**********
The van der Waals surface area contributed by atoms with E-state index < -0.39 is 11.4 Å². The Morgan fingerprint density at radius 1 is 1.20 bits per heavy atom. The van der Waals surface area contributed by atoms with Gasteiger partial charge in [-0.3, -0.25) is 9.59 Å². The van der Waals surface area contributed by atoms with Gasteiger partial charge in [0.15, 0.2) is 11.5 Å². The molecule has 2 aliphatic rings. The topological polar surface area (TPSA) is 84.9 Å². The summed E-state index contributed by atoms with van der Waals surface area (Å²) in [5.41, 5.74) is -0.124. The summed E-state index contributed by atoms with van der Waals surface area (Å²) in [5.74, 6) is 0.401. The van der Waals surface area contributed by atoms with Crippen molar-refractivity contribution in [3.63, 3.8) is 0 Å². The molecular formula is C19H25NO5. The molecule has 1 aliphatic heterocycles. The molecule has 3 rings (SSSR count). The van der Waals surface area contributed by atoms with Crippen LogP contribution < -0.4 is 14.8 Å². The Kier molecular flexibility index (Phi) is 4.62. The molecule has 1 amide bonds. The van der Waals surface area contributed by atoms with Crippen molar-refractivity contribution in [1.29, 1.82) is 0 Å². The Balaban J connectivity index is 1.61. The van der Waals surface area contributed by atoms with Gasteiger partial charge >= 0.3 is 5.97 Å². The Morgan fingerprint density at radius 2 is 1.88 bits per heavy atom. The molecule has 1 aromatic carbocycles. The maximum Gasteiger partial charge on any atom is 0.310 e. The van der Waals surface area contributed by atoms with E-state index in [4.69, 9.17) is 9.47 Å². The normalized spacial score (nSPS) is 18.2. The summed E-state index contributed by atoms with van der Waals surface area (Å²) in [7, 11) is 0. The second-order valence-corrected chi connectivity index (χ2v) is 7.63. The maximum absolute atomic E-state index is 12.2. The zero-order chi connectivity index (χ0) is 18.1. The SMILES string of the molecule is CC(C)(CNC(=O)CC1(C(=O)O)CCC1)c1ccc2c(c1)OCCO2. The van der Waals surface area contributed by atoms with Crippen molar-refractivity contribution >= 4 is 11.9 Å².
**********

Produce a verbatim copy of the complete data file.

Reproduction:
The van der Waals surface area contributed by atoms with E-state index < -0.39 is 11.4 Å². The Morgan fingerprint density at radius 1 is 1.20 bits per heavy atom. The van der Waals surface area contributed by atoms with Gasteiger partial charge in [-0.3, -0.25) is 9.59 Å². The van der Waals surface area contributed by atoms with Gasteiger partial charge in [0.15, 0.2) is 11.5 Å². The molecule has 2 aliphatic rings. The topological polar surface area (TPSA) is 84.9 Å². The summed E-state index contributed by atoms with van der Waals surface area (Å²) in [5.41, 5.74) is -0.124. The summed E-state index contributed by atoms with van der Waals surface area (Å²) in [5.74, 6) is 0.401. The van der Waals surface area contributed by atoms with Crippen molar-refractivity contribution in [3.63, 3.8) is 0 Å². The molecular formula is C19H25NO5. The molecule has 1 aliphatic heterocycles. The molecule has 3 rings (SSSR count). The van der Waals surface area contributed by atoms with Crippen LogP contribution < -0.4 is 14.8 Å². The Kier molecular flexibility index (Phi) is 4.62. The molecule has 1 amide bonds. The van der Waals surface area contributed by atoms with Crippen molar-refractivity contribution in [1.29, 1.82) is 0 Å². The Balaban J connectivity index is 1.61. The van der Waals surface area contributed by atoms with Gasteiger partial charge >= 0.3 is 5.97 Å². The Morgan fingerprint density at radius 2 is 1.88 bits per heavy atom. The molecule has 1 aromatic carbocycles. The maximum Gasteiger partial charge on any atom is 0.310 e. The van der Waals surface area contributed by atoms with E-state index in [4.69, 9.17) is 9.47 Å². The normalized spacial score (nSPS) is 18.2. The summed E-state index contributed by atoms with van der Waals surface area (Å²) in [7, 11) is 0. The second-order valence-corrected chi connectivity index (χ2v) is 7.63. The maximum absolute atomic E-state index is 12.2. The zero-order chi connectivity index (χ0) is 18.1. The SMILES string of the molecule is CC(C)(CNC(=O)CC1(C(=O)O)CCC1)c1ccc2c(c1)OCCO2. The van der Waals surface area contributed by atoms with Crippen molar-refractivity contribution >= 4 is 11.9 Å².